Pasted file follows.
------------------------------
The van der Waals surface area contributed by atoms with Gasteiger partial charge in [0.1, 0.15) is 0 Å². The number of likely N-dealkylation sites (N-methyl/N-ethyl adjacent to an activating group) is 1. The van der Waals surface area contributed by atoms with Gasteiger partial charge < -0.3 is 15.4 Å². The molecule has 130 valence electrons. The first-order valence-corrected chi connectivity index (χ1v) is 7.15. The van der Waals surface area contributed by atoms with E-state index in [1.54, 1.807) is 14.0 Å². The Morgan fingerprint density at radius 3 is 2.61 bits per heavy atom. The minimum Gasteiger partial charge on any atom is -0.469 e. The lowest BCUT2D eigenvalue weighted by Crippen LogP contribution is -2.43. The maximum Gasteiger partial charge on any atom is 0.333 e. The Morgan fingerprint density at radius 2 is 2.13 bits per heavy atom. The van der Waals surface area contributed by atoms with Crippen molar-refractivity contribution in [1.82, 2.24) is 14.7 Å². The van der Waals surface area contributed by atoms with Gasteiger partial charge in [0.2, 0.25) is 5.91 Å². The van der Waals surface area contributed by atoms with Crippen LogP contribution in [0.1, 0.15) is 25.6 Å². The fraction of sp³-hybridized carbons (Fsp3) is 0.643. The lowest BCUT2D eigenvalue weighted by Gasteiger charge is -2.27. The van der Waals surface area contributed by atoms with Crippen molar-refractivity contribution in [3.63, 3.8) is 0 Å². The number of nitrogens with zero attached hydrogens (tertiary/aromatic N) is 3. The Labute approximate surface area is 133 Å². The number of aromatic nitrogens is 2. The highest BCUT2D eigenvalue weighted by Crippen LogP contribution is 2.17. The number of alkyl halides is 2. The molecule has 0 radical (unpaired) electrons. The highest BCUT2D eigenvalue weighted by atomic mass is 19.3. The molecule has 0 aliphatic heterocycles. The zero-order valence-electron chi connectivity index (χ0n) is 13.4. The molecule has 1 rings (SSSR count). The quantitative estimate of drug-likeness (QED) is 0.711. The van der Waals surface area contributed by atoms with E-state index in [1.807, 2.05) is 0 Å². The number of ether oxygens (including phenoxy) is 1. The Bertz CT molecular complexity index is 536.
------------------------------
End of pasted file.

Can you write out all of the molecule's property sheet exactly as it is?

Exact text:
The van der Waals surface area contributed by atoms with Gasteiger partial charge in [0.1, 0.15) is 0 Å². The number of likely N-dealkylation sites (N-methyl/N-ethyl adjacent to an activating group) is 1. The van der Waals surface area contributed by atoms with Gasteiger partial charge < -0.3 is 15.4 Å². The molecule has 130 valence electrons. The first-order valence-corrected chi connectivity index (χ1v) is 7.15. The van der Waals surface area contributed by atoms with E-state index in [1.54, 1.807) is 14.0 Å². The Morgan fingerprint density at radius 3 is 2.61 bits per heavy atom. The minimum Gasteiger partial charge on any atom is -0.469 e. The lowest BCUT2D eigenvalue weighted by Crippen LogP contribution is -2.43. The maximum Gasteiger partial charge on any atom is 0.333 e. The Morgan fingerprint density at radius 2 is 2.13 bits per heavy atom. The van der Waals surface area contributed by atoms with Crippen molar-refractivity contribution in [1.82, 2.24) is 14.7 Å². The van der Waals surface area contributed by atoms with Gasteiger partial charge in [0.2, 0.25) is 5.91 Å². The van der Waals surface area contributed by atoms with Crippen LogP contribution in [0.1, 0.15) is 25.6 Å². The fraction of sp³-hybridized carbons (Fsp3) is 0.643. The lowest BCUT2D eigenvalue weighted by Gasteiger charge is -2.27. The van der Waals surface area contributed by atoms with Crippen molar-refractivity contribution in [3.63, 3.8) is 0 Å². The number of nitrogens with zero attached hydrogens (tertiary/aromatic N) is 3. The Labute approximate surface area is 133 Å². The number of aromatic nitrogens is 2. The highest BCUT2D eigenvalue weighted by Crippen LogP contribution is 2.17. The number of alkyl halides is 2. The molecule has 0 radical (unpaired) electrons. The highest BCUT2D eigenvalue weighted by atomic mass is 19.3. The molecule has 0 aliphatic heterocycles. The zero-order valence-electron chi connectivity index (χ0n) is 13.4. The molecule has 1 rings (SSSR count). The quantitative estimate of drug-likeness (QED) is 0.711. The van der Waals surface area contributed by atoms with E-state index in [1.807, 2.05) is 0 Å². The number of ether oxygens (including phenoxy) is 1. The Bertz CT molecular complexity index is 536.